effect the war had. Even though the everyday taken-for-granted world of my informants had been radically destroyed and “unmade” ( Maček 2009 ; Nordstom 1997 ; Scarry 1985 ), on the level of ethnic identification, changes have not been that absolute
Everyday Ethnic Identity in Bosnia and Herzegovina
Ephraim Yuchtman-Yaar, Yasmin Alkalay, and Tom Aival
Previous studies have found that religious identity and ethnicity have been the most salient socio-demographic variables affecting the political attitudes 3 and voting preferences of the Israeli-Jewish electorate. Specifically, the religious and the
Ambiguity and excess in “postethnic” Rwanda
Following the 1994 genocide, the government of Rwanda embarked on a “deethnicization” campaign to outlaw Tutsi, Hutu, and Twa labels and replace them with a pan-Rwandan national identity. Since then, to use ethnic labels means risking accusations of “divisionism” or perpetuating ethnic schisms. Based on one year of ethnographic fieldwork in the university town of Butare, I argue that the absence of ethnic labels produces practical interpretive problems for Rwandans because of the excess of possible ways of interpreting what people mean when they evaluate each other's conduct in everyday talk. I trace the historical entanglement of ethnicity with class, rural/urban, occupational, and moral distinctions such that the content of ethnic stereotypes can be evoked even without ethnic labels. In so doing, I aim to enrich understandings of both the power and danger inherent in the ambiguous place of ethnicity in Rwanda's “postethnic” moment.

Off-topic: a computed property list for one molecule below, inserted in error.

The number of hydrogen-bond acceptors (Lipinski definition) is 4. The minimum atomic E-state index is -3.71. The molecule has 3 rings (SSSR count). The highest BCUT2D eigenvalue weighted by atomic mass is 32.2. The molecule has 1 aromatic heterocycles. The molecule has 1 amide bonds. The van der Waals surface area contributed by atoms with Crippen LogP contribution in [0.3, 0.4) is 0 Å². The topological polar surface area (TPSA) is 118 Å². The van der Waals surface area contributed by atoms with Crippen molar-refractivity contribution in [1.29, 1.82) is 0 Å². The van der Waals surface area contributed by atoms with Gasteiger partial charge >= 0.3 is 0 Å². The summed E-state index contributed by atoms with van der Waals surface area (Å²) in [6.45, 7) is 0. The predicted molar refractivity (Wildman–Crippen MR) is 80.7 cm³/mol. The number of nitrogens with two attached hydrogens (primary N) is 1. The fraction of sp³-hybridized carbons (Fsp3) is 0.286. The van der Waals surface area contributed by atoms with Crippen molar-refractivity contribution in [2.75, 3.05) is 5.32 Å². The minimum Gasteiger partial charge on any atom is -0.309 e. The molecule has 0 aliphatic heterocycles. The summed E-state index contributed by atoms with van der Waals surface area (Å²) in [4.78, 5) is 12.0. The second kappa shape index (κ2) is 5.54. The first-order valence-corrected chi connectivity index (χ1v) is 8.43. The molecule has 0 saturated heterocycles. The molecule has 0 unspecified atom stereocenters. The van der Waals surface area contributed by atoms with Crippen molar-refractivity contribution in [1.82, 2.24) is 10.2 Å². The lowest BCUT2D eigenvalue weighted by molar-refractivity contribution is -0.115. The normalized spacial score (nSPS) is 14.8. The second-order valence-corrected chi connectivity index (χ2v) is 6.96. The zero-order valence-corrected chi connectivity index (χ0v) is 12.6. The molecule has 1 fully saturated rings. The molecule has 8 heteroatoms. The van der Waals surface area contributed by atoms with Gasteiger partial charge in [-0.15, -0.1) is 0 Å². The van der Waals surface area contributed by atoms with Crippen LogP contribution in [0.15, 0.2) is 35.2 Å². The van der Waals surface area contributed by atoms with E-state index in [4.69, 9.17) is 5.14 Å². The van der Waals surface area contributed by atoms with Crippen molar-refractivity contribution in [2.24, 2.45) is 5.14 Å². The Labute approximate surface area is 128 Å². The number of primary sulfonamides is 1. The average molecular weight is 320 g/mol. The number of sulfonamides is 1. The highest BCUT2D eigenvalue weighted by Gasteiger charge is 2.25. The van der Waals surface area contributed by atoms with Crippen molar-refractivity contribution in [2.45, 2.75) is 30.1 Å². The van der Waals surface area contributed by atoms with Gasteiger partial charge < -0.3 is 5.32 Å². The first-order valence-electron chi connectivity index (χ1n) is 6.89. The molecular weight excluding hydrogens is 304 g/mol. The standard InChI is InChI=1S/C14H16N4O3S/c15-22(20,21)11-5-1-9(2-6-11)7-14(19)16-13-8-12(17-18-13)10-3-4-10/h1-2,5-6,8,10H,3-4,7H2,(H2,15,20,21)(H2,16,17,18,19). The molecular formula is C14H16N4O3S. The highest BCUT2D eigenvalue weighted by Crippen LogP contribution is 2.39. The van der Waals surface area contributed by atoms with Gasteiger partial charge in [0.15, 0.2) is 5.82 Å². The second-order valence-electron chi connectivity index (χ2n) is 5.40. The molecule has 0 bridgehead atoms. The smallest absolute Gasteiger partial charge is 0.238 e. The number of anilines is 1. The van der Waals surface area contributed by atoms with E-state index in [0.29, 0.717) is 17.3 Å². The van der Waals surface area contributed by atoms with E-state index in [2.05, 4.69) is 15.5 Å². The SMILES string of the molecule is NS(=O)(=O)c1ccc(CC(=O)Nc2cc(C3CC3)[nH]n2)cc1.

Ring composition and conflict resolution
Ethnicity—once the preserve of anthropologists and folklorists studying disappearing tribal and peasant cultures—has become an important element in the models and explanations of a broader community of social scientists seeking to comprehend post-Cold War social disorder. But is ethnicity equivalent to variables such as resource competition or poverty? Ethnicity can be viewed as an epiphenomenon. The argument has major consequences for the way ethnic conflicts are analyzed and resolved. The article considers neo-Durkheimian conceptual tools for uncovering mechanisms generative of ethnic epiphenomena, and explores a neo-Durkheimian approach to conflict resolution. Specifically, Mary Douglas's ideas on ring composition are extended to include the ethnomusicological project of the Hungarian composer Béla Bartók, and then applied to epiphenomena emerging from the protracted civil conflict in the West African country of Sierra Leone.
The Case of Kidz in da Hood (Förortsungar, 2006)
Anders Wilhelm Åberg
Swedish children's films frequently deal with issues of nation and ethnicity, specifically with “Swedishness”. This may be most obvious in films based on the works of Astrid Lindgren, which abound with nostalgic images of the national culture and landscape. However, films about contemporary Sweden, such as Kidz in da Hood (Förortsungar, 2006) address these issues too. Kidz in da Hood is about children in the ethnically diverse suburbs of Stockholm and it tells the story of a young fugitive, Amina, who is cared for by a young bohemian musician. It is, interestingly, a remake of one of the first Swedish children's films, Guttersnipes (Rännstensungar, 1944). In this article I argue that Kidz in da Hood is a contradictory piece, in the sense that it both celebrates and disavows “Swedishness”, as it substitutes the class conict of Guttersnipes for ethnic conflict.
From Ethnic to Religious Identification among Volga Tatars
In Tatarstan in the 1990s and early 2000s, a switch took place from an identity primarily based on ethnicity, to an identity more strongly informed by religious belonging. This happened in official political and scholarly Islamic discourse as well as in everyday Muslim life, and is linked to different variants of Tatar nationalism.